1. Thanks MomJane -- I am so happy that the book is getting all the great reviews too! Writers kind of work in a vacuum sometimes - and you never know...

  7. Ashleigh's story sounds intriguing.


  8. Great interview. Taught high school for 20 yrs - I understand "feral"!

    1. Isn't it something? When I work with kids from this type of situation, I have to really try to look at things from their perspective, because on face value, many times, their actions are so illogical.

  9. Great interview. Alan, you're to be commended. It takes a strong caring person to do your job. I'll tweet when I'm out of timeout.

  10. Sounds like a great YA story. Congratulations on your release.

  11. So many great comments - and your timing's right - follow along with the tour for the rest of the week and who knows, there might be some Sonic winners! lol!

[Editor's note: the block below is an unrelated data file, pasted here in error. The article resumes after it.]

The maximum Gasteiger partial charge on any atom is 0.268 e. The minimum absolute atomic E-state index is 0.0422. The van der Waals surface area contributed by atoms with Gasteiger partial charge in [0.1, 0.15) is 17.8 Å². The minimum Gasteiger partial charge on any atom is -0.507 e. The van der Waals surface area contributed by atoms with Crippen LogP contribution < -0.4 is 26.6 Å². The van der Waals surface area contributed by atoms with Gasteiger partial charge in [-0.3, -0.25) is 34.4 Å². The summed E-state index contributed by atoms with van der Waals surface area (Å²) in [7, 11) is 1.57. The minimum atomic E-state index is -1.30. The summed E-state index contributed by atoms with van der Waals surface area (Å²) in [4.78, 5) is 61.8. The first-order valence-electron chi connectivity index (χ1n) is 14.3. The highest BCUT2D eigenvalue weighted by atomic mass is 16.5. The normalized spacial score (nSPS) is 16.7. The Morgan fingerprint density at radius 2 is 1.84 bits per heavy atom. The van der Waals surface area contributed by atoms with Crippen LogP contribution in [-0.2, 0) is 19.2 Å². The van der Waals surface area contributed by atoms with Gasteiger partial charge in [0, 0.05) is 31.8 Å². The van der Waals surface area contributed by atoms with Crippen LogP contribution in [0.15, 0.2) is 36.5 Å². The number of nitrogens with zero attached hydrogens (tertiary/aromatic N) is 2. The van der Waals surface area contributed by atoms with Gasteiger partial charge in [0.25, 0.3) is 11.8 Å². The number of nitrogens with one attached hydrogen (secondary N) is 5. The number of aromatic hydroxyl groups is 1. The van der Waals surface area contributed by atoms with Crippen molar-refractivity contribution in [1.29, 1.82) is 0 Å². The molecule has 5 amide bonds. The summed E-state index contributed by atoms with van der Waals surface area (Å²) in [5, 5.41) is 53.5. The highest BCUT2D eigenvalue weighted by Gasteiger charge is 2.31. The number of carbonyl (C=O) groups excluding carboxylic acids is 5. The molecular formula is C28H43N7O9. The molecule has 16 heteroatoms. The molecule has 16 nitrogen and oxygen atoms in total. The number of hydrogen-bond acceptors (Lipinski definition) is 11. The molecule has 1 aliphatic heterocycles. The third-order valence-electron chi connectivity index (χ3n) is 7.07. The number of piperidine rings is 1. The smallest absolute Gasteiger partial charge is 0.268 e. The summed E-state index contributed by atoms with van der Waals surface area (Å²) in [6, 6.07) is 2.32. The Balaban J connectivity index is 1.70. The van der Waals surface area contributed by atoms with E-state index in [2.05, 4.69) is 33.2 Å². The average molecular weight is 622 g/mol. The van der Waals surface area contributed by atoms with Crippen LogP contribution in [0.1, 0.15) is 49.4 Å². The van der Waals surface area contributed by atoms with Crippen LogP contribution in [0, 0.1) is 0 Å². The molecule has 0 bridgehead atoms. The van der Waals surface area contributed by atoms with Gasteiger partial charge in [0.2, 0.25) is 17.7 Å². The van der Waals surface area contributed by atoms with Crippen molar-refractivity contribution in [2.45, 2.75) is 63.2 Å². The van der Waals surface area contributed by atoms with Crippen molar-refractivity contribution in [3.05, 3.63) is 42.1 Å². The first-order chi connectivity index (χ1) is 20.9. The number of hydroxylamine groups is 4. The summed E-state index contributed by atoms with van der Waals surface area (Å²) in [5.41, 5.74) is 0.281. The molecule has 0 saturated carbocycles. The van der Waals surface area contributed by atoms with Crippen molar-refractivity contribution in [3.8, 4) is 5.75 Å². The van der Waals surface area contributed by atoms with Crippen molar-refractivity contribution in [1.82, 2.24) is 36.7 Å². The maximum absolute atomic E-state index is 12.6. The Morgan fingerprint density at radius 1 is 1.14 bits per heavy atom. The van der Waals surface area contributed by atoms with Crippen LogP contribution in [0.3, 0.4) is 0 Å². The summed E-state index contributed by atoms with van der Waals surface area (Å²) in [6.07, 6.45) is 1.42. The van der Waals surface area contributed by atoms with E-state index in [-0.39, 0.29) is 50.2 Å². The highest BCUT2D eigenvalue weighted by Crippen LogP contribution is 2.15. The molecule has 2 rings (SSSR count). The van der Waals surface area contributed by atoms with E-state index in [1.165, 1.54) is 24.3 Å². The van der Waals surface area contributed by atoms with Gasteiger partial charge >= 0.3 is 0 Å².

12. This comment has been removed by a blog administrator.

  13. Ashleigh's story sounds great. Congrats on your new release.

    Loved the interview!

  14. Wonderful interview, Liza. Super advice, Alan. Ashleigh's story sounds awesome!

  15. If some one needs to be updated with hottest technologies
    therefore he must be pay a visit this web page and be up to date daily.

    Here is my site; franchise opportunities

  16. I loved the lead in thank you & such a great interview.


  17. Lol! Thats cool about your parents Alan! I'm kind of terrified of my mother reading my books (mostly because they are smutty smutty romance ones!) I can't imagine her sending them to family friends!!!

  18. Wonderful thoughts scarfprincess! I like the sounds of this one! Thanks for the chance to win!


    hense1kk AT cmich DOT edu


Authors love to get comments. It's candy to our souls.
Please take the time to leave one.

After 3 days, comments require moderation.